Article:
order from the Appellate Court prevents enforcement of the lower
court ruling that would have closed the park on Dec. 29th. Plaintiffs
in the case now have until Jan. 6, 2010 to respond to the petition
filed by the Attorney General and demonstrate why there would be
irreparable harm, if any, from permitting or prohibiting OHV activity
in the park, until the Central Valley Regional Water Quality Control
Board takes action on the Report of Waste Discharge filed by State
Parks. California State Parks has until Jan. 11 to respond to the
plaintiff’s brief. The park remains open until the Court of Appeals
renders its final decision.
For further info visit http://www.ohv.parks.ca.gov/?page_id=26096
and the recently launched www.CarnegieForever.org,
which includes a petition and links to current information.
San Bernardino, Calif.: A requirement that 10
or more people must obtain a $155 permit to use OHVs on
private property could soon be erased from county code. Morongo
Basin’s county supervisors Neil Derry and Brad Mitzelfelt plan to
recommend removing the staging-permit requirement from San Bernardino
County’s OHV code, which was passed in 2006. Under the current
ordinance, groups of 10 to 199 people gathering to use OHVs must
obtain a temporary special-event permit.
The new language allows a gathering without a permit as long as the
event occurs on a lot of at least 2 1/2 acres, is consistent with the
other provisions in the ordinance and lasts four consecutive days or
less within a 30-day period. In the past three years, six people have
received a total of 14 permits, a number the supervisors say is so
low that it proves the permit itself is not necessary.
Oregon: New OHV rules took effect on January 1,
2010. Changes in state law will require children under age 16 to be
secured by proper restraints while riding in class I and class II
vehicles mandated to have seatbelts. Class II vehicles include jeeps,
trucks or side-by-side vehicles used for off-highway riding. Class I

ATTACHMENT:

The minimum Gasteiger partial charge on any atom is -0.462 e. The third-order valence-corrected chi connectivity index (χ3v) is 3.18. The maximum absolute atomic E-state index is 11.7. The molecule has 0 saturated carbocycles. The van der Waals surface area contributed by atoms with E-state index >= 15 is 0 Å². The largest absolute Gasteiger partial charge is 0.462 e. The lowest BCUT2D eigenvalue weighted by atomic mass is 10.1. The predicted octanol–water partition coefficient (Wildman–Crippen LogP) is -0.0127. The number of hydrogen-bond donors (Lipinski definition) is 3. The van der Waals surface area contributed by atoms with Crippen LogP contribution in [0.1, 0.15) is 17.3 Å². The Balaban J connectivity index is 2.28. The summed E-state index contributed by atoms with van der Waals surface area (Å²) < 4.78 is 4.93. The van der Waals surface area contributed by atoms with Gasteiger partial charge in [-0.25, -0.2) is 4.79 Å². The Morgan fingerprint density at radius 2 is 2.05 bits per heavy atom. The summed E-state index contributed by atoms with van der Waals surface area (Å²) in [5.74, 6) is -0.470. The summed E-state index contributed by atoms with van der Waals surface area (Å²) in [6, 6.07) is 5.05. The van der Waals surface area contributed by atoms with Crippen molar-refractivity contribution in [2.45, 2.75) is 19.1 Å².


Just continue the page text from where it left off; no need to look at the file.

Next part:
vehicles that are affected include youth-sized, side-by-side
all-terrain vehicles that weigh 800 pounds or less and have
seatbelts. Riders in class I quads and three-wheelers, ATVs weighing
less than 800 pounds, are exempt from the law.
The change in the helmet requirement mandates that youths under 18
must wear fastened, DOT-approved helmets while riding in any class of
OHV not registered by the Division of Motor Vehicles. Anyone riding
in a registered, street-legal class II ATV that leaves the highway is
Both changes resulted from legislation passed in the 2009 legislative
session and signed into law by Gov. Ted Kulongoski. The new safety
restraint requirements were carried in Senate Bill 579. The amended
off-highway helmet requirement was passed in Senate Bill 583.
Anyone with questions can call the Parks and Recreation Department
hotline at 1-877-7SAFELY (1-877-772-3359), email them at
or visit www.oregonohv.org
for more information.
Indiana: Senate Bill 111, introduced by Sen. Timothy Lanane
(D-Anderson), would make it a Class C misdemeanor to use a handheld
wireless communications device to transmit a text message or
electronic mail message while operating a motor vehicle. It also
would provide enhanced penalties for repeat offenders or if another
person is injured or killed. Consistent with the AMA position on
distracted and inattentive motor vehicle operations, SB-111 holds
vehicle operators more accountable for their actions.
Arizona: State officials plan to crack down on OHV
registration compliance. Citing statistics that indicate
less than a quarter of OHVs currently registered in the state have
the required OHV decal, Arizona Game and Fish officers will be